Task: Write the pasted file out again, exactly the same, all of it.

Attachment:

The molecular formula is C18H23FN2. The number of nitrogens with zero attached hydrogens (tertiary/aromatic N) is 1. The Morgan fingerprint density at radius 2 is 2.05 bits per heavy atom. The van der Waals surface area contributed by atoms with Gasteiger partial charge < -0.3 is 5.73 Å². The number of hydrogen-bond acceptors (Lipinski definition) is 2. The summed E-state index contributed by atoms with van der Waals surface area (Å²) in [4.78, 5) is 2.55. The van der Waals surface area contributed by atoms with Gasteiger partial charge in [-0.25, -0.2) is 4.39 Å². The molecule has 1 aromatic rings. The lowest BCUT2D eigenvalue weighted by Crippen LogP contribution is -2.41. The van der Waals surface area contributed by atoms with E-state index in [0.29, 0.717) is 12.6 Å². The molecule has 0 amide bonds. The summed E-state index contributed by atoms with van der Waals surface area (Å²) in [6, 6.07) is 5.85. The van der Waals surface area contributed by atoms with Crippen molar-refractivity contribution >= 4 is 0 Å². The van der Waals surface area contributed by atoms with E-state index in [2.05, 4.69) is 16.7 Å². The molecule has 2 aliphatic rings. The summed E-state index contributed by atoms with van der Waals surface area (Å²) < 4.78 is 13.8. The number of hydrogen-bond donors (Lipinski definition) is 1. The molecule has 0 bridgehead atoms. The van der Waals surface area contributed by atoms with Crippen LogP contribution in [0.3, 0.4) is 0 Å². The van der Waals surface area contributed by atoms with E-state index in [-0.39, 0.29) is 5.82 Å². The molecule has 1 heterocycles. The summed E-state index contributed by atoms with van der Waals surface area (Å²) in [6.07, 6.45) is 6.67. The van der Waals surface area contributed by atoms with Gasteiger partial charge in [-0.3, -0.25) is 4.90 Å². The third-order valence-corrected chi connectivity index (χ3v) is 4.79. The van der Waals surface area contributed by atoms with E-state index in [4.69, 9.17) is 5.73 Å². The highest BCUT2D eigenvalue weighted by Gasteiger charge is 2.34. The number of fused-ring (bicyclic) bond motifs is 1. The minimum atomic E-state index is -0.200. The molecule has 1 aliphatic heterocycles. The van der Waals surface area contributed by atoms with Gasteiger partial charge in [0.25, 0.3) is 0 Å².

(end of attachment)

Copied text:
The molecular formula is C18H23FN2. The number of nitrogens with zero attached hydrogens (tertiary/aromatic N) is 1. The Morgan fingerprint density at radius 2 is 2.05 bits per heavy atom. The van der Waals surface area contributed by atoms with Gasteiger partial charge < -0.3 is 5.73 Å². The number of hydrogen-bond acceptors (Lipinski definition) is 2. The summed E-state index contributed by atoms with van der Waals surface area (Å²) in [4.78, 5) is 2.55. The van der Waals surface area contributed by atoms with Gasteiger partial charge in [-0.25, -0.2) is 4.39 Å². The molecule has 1 aromatic rings. The lowest BCUT2D eigenvalue weighted by Crippen LogP contribution is -2.41. The van der Waals surface area contributed by atoms with E-state index in [0.29, 0.717) is 12.6 Å². The molecule has 0 amide bonds. The summed E-state index contributed by atoms with van der Waals surface area (Å²) in [6, 6.07) is 5.85. The van der Waals surface area contributed by atoms with Crippen molar-refractivity contribution >= 4 is 0 Å². The van der Waals surface area contributed by atoms with E-state index in [2.05, 4.69) is 16.7 Å². The molecule has 2 aliphatic rings. The summed E-state index contributed by atoms with van der Waals surface area (Å²) < 4.78 is 13.8. The number of hydrogen-bond donors (Lipinski definition) is 1. The molecule has 0 bridgehead atoms. The van der Waals surface area contributed by atoms with Crippen LogP contribution in [0.3, 0.4) is 0 Å². The van der Waals surface area contributed by atoms with E-state index in [-0.39, 0.29) is 5.82 Å². The molecule has 1 heterocycles. The summed E-state index contributed by atoms with van der Waals surface area (Å²) in [6.07, 6.45) is 6.67. The van der Waals surface area contributed by atoms with Gasteiger partial charge in [-0.3, -0.25) is 4.90 Å². The third-order valence-corrected chi connectivity index (χ3v) is 4.79. The van der Waals surface area contributed by atoms with E-state index in [4.69, 9.17) is 5.73 Å². The highest BCUT2D eigenvalue weighted by Gasteiger charge is 2.34. The number of fused-ring (bicyclic) bond motifs is 1. The minimum atomic E-state index is -0.200. The molecule has 1 aliphatic heterocycles. The van der Waals surface area contributed by atoms with Gasteiger partial charge in [0.25, 0.3) is 0 Å².